When asked about how a bunch of Kenyan kids gravitated towards punk rock and skateboarding, largely Western subcultures, he says: “That’s kinda ineffable. Like when you eat a food for the first time and you love it; you don’t necessarily love it because of how this seasoning brings out this flavour and matches with that seasoning, you love it because you love it.”

In South Africa, Soweto based punk rockers TCIYF, elongated to The Cum In Your Face, also share a similar story as the band members met through skating via the Soweto Skate Society. They then went on to form one of the most exciting punk bands to come from Africa. The Soweto based thrash punk rockers have been compared to the mighty Sex Pistols as their music is “fuelled by frustration of the status quo”, a similar theme to much of the Sex Pistols’ music.

Although thousands of miles apart from each other, both bands share numerous similarities in terms of their beliefs, outlooks and attitudes towards punk rock and skating.

Whilst many youth the world over feel disillusioned, and, to an extent, disenfranchised, as a result of the antics of the ruling class and political elite, bands such as TCIYF and Powerslide are making their anger and disdain known by channelling this frustration directly into their music. Powerslide’s ‘Banana Republic’ single points out that we should “Overthrow the government as it was made to fail”, a sentiment echoed by members of youth all over the continent.

Skateboarding and punk rock have provided a haven for many youths across the continent of Africa and given them a platform to explore other avenues of life outside of the ordinary. TCIYF regularly organise and host shows with alternative bands being invited to play in their hood. This is important as it gives new acts a platform to showcase their abilities as well as highlighting to the younger and more impressionable members of society that there are many options to be explored in life, including punk rock and skateboarding.

Apart from offering a creative outlet, these activities have led to meaningful initiatives being put in place in a bid to help improve the lives of impoverished skaters and rockers. In Kenya, members of the Skateboarding Society of Kenya (SSK) have taken in vulnerable street kids in an effort to help better their lives, a change that would not have been possible had they not met these kids through skateboarding on the streets of Nairobi.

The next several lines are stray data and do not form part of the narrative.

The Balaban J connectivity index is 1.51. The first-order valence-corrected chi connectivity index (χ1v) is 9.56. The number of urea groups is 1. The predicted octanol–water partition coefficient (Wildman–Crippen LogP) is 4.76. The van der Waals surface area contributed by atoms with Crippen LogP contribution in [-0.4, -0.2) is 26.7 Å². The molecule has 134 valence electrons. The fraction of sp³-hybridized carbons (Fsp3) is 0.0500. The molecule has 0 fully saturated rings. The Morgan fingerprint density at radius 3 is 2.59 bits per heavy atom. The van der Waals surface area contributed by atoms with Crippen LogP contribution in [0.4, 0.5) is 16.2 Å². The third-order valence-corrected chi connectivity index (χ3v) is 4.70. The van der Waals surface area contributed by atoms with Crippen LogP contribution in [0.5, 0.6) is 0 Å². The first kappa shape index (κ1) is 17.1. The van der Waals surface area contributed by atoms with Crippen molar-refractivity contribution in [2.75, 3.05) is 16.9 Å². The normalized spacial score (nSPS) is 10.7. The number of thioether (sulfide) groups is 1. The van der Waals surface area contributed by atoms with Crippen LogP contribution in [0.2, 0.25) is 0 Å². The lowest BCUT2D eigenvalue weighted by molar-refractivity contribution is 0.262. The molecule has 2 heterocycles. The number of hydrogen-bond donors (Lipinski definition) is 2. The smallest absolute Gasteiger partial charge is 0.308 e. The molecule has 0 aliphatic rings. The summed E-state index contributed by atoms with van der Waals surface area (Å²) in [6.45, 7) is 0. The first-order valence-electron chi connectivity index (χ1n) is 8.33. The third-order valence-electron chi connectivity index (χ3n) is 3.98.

Between the years of 2010-2015, Nairobi played host to the annual Battle of the Bands: Ramps and Amps, an event specifically organised for skaters and rockers alike. Although rock is far from being mainstream in Kenya, the organisers sought to create a platform to allow Kenyan youths to express themselves and explore their interests within a safe and nurturing environment. The battle of the bands competition was geared towards high school bands with the aim being fostering new talent.

For bands like Powerslide and TCIYF, skateboarding and punk are an integral part of their personal identities largely due to “ideologies such as non-conformity, DIY ethics and consciousness about our environment and our fellow man. Many of those ideologies are instilled in us by skateboarding and punk rock”, Willy expresses.

For African youth, trying to find one’s own identity in an ever-changing global landscape has been challenging, especially in this age of digitalisation and technology. With mobile phones and internet access, our hyper exposure to cyberspaces contrasts the experiences of older generations that came before us. As a result, millennials and Gen-Z youth find themselves drawn to art forms and subcultures like punk and skateboarding as they struggle to make sense of the various complexities of life and one’s own personal identity.

In June 2017, Shangilia Skate Park in Nairobi played host to a skate contest as well as a live show – the Santa Cruz Bowl & Moshpit Art Festival. Progressive post-metal band The Seeds of Datur played an incredible set and summoned a moshpit in the skate bowl, but Powerslide stole the show as they provided the soundtrack to the skate contest. It looked exactly like the old skateboarding VHS tapes from the late ’80s and early ’90s.